About 90 miles north of Las Vegas, deep in the Nevada desert, the US Department of Energy has spent $4bn (£2.5bn) digging a great big tunnel through a mountain. The department has the backing of George Bush to try to win approval from safety regulators and Congress to spend another $54bn building a whole lot more, until there is a 68-mile network of tunnels crisscrossing the site.
When the tunnels are finished, in 2010, the DofE hopes to store 70,000 tonnes of nuclear waste in them, encased first in metallic oxide ceramics, then stainless steel strengthened with zirconium, then nuclear grade stainless steel, then a chromium nickel steel alloy and then concrete. It is expected that these "emplacements" will be left for about 80 to 100 years, and that they can be retrieved from the site at any time if people think there is a better way of dealing with the waste. Ultimately, the plan will be to close the tunnels and seal them.
The tunnels and emplacements are part of the Yucca Mountain nuclear repository. It will be the most expensive single construction project in US history. And it might just save the world's nuclear industry from financial ruin.
Sir Brian Flowers, chairman of the Royal Commission on Environmental Pollution, was the first to sound a warning about the waste problems facing nuclear power. He said that until the industry knew what it was going to do with its legacy – how it was going to decommission old power stations, what it was going to do with its waste – it could not be allowed to expand. Sir Brian said this in 1976. A quarter of a century later, the questions have not been answered.
Alan Marples, nuclear expert at consultancy Arthur D Little, is even more blunt: "The financial problems at British Energy and BNFL are almost a sideshow. The big issue is nuclear waste."
It's not just an issue for the US and UK; it's a mounting problem for every country with nuclear reactors.
France, with Europe's largest nuclear programme, has started an evaluation that will decide whether it goes for a repository like Yucca, disposes of the waste in a deep hole from which it can never be retrieved, or separates it up and stores it in lots of smaller sites. It plans to decide on this by 2006. Finland and Sweden have already decided: they are building repositories. The UK, which has been pondering the problem since the late 1980s, has decided to have a consultation, with a planned deadline of 2007. "Let's hope it is not another consultation about a consultation," says a senior nuclear industry figure.
In Britain, the industry appears split between two distinct camps. There is Nirex, the body set up in the 1980s to deal with the problem, which proposed building a repository next to BNFL's infamous Sellafield site in Cumbria only to have that £5bn plan torpedoed five years ago. And then there is BNFL, which has invested hundreds of millions of pounds in fuel reprocessing and favours storing the fuel above ground for 100 years while a better solution to the problem is found. BNFL's recent conversion to this way of thinking led it to reassess its nuclear waste liabilities earlier this year and write off nearly £2bn, a move that would have made the group insolvent if it were not state-owned.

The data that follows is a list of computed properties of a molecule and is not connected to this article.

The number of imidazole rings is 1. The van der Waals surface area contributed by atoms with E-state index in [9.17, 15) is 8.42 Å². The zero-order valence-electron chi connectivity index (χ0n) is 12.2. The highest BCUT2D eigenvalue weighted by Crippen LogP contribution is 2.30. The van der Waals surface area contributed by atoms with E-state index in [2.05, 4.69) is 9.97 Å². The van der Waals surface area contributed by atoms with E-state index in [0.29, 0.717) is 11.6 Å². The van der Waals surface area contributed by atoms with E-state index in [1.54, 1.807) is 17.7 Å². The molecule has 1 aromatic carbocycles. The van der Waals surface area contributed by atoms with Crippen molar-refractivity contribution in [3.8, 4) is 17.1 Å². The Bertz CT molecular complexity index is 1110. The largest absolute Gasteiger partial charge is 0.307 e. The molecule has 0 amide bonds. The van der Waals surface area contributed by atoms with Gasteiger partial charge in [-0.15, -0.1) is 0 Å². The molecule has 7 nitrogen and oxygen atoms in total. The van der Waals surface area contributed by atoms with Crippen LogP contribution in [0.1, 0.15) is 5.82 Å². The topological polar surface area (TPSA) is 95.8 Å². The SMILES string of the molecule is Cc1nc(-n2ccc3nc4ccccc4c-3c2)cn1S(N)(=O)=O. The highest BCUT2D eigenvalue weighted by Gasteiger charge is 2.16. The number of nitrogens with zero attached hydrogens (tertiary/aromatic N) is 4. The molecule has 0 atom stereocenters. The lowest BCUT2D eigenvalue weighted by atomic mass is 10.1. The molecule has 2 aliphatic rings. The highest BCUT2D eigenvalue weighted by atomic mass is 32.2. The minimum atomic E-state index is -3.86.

Dealing with the issue is complicated by all sorts of factors. There are the financial problems of British Energy, which could be even worse if its accountants took a strict view of the potential liabilities to do with decom- missioning its nuclear reactors. And then there is the £40bn cost of setting up the Liabilities Management Authority, the government body charged with cleaning up the radioactive mess created by BNFL, the UK Atomic Energy Authority and the Ministry of Defence's nuclear weapons programme over the past 50 years. The prospect of the LMA seems so daunting that Tony Blair is expected to postpone plans to put a Bill that would create it in next week's Queen's Speech.
And then there is the pressure created by the US going ahead with Yucca. Congress first backed the building of a repository in 1983, and by 1987 Yucca had been chosen. Though the decision was made by the DofE on ecological grounds, even Mike Voegele, the project's chief science officer, admits it was politics that swung the decision in favour of Yucca. No one wants a nuclear project in their back garden, and the two other states on the shortlist, Texas and Washington, had more political muscle than Nevada.
Since then, the DofE has been almost at war with the state, whose governor, Kenny Guinn, tried to veto the project, only to be overruled by Congress. Nev-ada has passed a law banning Yucca, taken out five lawsuits trying to stop the project, and even revoked its water rights. "Sites should have been chosen for geological reasons, not their remoteness," says Steve Frishman, who is co-ordinating the battle against Yucca for the state.
Yucca is indeed remote – only 40,000 people live anywhere near it – but Dr Voegele says the tuff rock Yucca is made of, the fact the waste can be stored above the water table, and Nevada's low rainfall all make the location ideal.
He admits there is an issue about getting the waste to Yucca, given that most of it is stored at the reactors, and most of them are in the east of the US.
But with President Bush's backing, all Energy Secretary Spencer Abraham needs do is convince the Nuclear Safety Commission. The licence application is due to be considered on December 2004, a convenient one month after the next presidential elections.
The Commission is supposed to be independent. However, politics tends to get in the way of dealing with the waste issue, and politicians find it hard to deal with issues stretching beyond the next election.
But, as Arthur D Little's Mr Marples says: "Every day you delay, the waste decomposes a bit more, and so do the containers holding it, making the problem bigger and more expensive."
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